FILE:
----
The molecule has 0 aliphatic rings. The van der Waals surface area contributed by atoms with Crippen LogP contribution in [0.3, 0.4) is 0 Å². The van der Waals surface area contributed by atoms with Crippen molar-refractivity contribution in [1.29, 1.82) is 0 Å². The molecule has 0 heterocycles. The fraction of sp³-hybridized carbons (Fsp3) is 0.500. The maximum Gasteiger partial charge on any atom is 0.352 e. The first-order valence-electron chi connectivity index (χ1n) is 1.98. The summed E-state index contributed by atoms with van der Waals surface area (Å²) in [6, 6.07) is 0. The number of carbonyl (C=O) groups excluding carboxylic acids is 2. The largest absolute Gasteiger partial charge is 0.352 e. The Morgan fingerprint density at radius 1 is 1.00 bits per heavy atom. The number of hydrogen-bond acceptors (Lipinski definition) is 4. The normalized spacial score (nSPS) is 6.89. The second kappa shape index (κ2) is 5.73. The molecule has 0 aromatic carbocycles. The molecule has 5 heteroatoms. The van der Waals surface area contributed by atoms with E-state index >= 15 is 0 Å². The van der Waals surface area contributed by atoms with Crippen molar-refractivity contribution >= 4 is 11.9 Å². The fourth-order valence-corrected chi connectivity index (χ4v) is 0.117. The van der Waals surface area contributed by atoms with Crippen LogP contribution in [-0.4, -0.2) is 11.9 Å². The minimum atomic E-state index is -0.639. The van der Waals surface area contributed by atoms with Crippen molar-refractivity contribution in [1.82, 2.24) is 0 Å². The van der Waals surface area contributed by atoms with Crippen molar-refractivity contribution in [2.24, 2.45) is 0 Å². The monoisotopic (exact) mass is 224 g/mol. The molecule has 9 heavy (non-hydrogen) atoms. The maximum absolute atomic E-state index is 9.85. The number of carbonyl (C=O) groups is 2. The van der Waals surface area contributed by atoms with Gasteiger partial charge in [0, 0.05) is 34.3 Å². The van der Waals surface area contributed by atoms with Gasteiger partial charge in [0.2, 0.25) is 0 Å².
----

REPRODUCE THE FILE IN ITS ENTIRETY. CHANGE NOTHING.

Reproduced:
The molecule has 0 aliphatic rings. The van der Waals surface area contributed by atoms with Crippen LogP contribution in [0.3, 0.4) is 0 Å². The van der Waals surface area contributed by atoms with Crippen molar-refractivity contribution in [1.29, 1.82) is 0 Å². The molecule has 0 heterocycles. The fraction of sp³-hybridized carbons (Fsp3) is 0.500. The maximum Gasteiger partial charge on any atom is 0.352 e. The first-order valence-electron chi connectivity index (χ1n) is 1.98. The summed E-state index contributed by atoms with van der Waals surface area (Å²) in [6, 6.07) is 0. The number of carbonyl (C=O) groups excluding carboxylic acids is 2. The largest absolute Gasteiger partial charge is 0.352 e. The Morgan fingerprint density at radius 1 is 1.00 bits per heavy atom. The number of hydrogen-bond acceptors (Lipinski definition) is 4. The normalized spacial score (nSPS) is 6.89. The second kappa shape index (κ2) is 5.73. The molecule has 0 aromatic carbocycles. The molecule has 5 heteroatoms. The van der Waals surface area contributed by atoms with E-state index >= 15 is 0 Å². The van der Waals surface area contributed by atoms with Crippen molar-refractivity contribution >= 4 is 11.9 Å². The fourth-order valence-corrected chi connectivity index (χ4v) is 0.117. The van der Waals surface area contributed by atoms with Crippen LogP contribution in [-0.4, -0.2) is 11.9 Å². The minimum atomic E-state index is -0.639. The van der Waals surface area contributed by atoms with Crippen molar-refractivity contribution in [1.82, 2.24) is 0 Å². The van der Waals surface area contributed by atoms with Crippen molar-refractivity contribution in [2.24, 2.45) is 0 Å². The monoisotopic (exact) mass is 224 g/mol. The molecule has 9 heavy (non-hydrogen) atoms. The maximum absolute atomic E-state index is 9.85. The number of carbonyl (C=O) groups is 2. The van der Waals surface area contributed by atoms with Gasteiger partial charge in [0, 0.05) is 34.3 Å². The van der Waals surface area contributed by atoms with Gasteiger partial charge in [0.2, 0.25) is 0 Å².